At 38, most women have had their children and are doing school runs. But I’m not most women, and I gave birth to my first child in 2019.
In August 2017, I suffered a miscarriage and the excitement of hearing the baby’s heartbeat at the first scan was short-lived when the gynae delivered the devastating news. My husband and I had dealt with loss before as a couple, but this was foreign to us and we struggled to cope with it at first. What’s worse, we were still trying to digest the news and deal with our emotions when the doctor advised that she needed to book me in for a dilation and curettage (D&C) the following morning.
The timing couldn’t have been worse as I just started my new job the previous month and had to tell my manager that I would be off for four days. But God truly placed the most compassionate human being in my life and she calmly told me not to worry about anything, to look after myself and to take all the time I need.
I have an older mom who, despite experiencing a miscarriage as well as the loss of a one-month-old baby, did not want to talk about her experiences or how she had felt at that time. She tried her best to encourage me, but the younger generation of women find it therapeutic to talk things through and ask questions.
Did you do something wrong to harm the foetus? Did you eat or drink something you shouldn’t have? Did you lift up any heavy objects? Are you such a horrible person that you don’t deserve to be a mother? As crazy and absurd as these questions might be, I realised that many women feel the same way but are not talking about it. Instead, they bottle their emotions inside which is not beneficial to their health and their relationships with their partners, family and friends.
Chatting to my cousin and friend helped me immensely. Though their experiences were different, the heartache remained the same and I finally realised I was not alone and could stop beating myself up for feeling this way or having such negative thoughts. I was human after all and, in turn, I could encourage and support two friends who went through it later.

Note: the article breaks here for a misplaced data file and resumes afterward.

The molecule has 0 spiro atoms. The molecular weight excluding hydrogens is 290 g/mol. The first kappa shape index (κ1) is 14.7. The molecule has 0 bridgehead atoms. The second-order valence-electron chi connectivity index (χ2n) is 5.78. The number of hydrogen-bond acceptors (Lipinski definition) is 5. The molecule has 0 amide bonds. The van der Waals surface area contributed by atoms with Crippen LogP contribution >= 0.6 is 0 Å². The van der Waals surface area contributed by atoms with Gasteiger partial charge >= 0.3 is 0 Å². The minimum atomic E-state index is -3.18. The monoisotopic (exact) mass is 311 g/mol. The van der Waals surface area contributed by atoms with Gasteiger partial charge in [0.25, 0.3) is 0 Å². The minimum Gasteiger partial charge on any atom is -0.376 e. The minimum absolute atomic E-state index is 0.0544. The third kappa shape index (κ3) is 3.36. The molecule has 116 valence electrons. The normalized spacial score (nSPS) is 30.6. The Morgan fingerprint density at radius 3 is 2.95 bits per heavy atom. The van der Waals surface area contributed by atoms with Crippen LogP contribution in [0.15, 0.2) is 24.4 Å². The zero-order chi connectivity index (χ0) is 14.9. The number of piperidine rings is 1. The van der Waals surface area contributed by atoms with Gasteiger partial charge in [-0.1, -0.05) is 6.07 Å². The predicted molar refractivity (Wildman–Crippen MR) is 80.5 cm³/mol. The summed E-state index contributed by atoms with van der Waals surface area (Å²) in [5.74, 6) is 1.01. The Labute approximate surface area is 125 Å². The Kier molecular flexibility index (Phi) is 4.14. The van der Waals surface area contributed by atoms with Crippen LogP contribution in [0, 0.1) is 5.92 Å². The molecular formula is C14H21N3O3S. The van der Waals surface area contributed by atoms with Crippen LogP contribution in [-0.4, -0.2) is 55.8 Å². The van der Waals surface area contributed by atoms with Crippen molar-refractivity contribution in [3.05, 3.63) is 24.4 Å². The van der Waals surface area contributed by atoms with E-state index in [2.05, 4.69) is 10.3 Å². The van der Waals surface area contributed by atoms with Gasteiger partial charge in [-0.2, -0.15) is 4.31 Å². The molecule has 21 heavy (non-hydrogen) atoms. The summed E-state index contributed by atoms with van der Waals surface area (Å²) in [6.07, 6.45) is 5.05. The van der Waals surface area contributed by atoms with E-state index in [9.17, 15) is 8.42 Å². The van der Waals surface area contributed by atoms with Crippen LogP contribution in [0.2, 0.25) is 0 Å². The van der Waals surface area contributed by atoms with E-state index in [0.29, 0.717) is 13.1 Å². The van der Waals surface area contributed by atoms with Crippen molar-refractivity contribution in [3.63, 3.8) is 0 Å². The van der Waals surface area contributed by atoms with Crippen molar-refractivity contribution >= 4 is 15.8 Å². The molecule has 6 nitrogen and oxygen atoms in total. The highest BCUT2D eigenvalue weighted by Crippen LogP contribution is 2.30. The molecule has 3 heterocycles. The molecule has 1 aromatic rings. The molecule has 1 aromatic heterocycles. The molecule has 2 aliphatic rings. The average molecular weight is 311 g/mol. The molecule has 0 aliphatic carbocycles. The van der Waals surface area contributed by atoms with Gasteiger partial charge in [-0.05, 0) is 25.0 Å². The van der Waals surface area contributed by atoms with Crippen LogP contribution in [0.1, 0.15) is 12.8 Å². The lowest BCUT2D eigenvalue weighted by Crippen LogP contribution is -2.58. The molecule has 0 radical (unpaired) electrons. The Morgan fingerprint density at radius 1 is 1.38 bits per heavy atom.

With our second pregnancy, we decided to do things differently. Instead of waiting for the “safe zone” of 12 weeks, we broke the news to our parents, siblings and nephew at six weeks (on 13 May 2018, which was my birthday and also Mother’s Day). We revealed to everyone else at the end of the first trimester.
“My husband and I had dealt with loss before as a couple, but this was foreign to us and we struggled to cope with it at first.”
I must admit, a part of me was nervous ahead of every appointment but, as my husband told me, we can’t fear what we do not know. So, we embraced the journey and I had an easy pregnancy with no weight gain, no morning sickness or stretch marks. We even asked our gynae not to reveal the gender, which proved a challenge to my baby shower committee.
Conor Jarrett Johannisen made his arrival on the 3 January 2019 at 9.45am and was immediately loved by all. He had a tough start to his life, spending six days in hospital to maintain his sugar levels and undergo phototherapy to eradicate yellow jaundice. But our little fighter bravely endured the numerous pricks to his tiny feet, the painful needle in his right hand for the drip and to draw blood, which left his battle scar, and having to lie naked with an eye visor in the incubator. When he was discharged, our paediatrician said we could finally enjoy him, which we intend to do for the rest of our lives.
Written by Alison Johannisen.